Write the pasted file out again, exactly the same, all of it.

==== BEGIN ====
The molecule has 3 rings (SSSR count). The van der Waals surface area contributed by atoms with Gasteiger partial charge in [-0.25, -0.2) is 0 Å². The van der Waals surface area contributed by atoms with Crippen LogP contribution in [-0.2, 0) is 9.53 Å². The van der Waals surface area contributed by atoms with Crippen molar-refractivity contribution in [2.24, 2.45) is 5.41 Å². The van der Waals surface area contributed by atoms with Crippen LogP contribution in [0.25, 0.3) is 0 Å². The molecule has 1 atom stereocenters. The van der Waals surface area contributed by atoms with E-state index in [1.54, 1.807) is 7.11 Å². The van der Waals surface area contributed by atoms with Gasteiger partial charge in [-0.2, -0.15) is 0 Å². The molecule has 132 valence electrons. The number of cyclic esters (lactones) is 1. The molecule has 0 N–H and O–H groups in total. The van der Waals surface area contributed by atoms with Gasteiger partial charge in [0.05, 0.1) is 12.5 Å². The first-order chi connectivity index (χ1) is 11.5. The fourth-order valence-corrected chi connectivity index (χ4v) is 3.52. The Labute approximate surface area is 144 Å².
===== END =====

The molecule has 3 rings (SSSR count). The van der Waals surface area contributed by atoms with Gasteiger partial charge in [-0.25, -0.2) is 0 Å². The van der Waals surface area contributed by atoms with Crippen LogP contribution in [-0.2, 0) is 9.53 Å². The van der Waals surface area contributed by atoms with Crippen molar-refractivity contribution in [2.24, 2.45) is 5.41 Å². The van der Waals surface area contributed by atoms with Crippen LogP contribution in [0.25, 0.3) is 0 Å². The molecule has 1 atom stereocenters. The van der Waals surface area contributed by atoms with E-state index in [1.54, 1.807) is 7.11 Å². The van der Waals surface area contributed by atoms with Gasteiger partial charge in [-0.2, -0.15) is 0 Å². The molecule has 132 valence electrons. The number of cyclic esters (lactones) is 1. The molecule has 0 N–H and O–H groups in total. The van der Waals surface area contributed by atoms with Gasteiger partial charge in [0.05, 0.1) is 12.5 Å². The first-order chi connectivity index (χ1) is 11.5. The fourth-order valence-corrected chi connectivity index (χ4v) is 3.52. The Labute approximate surface area is 144 Å².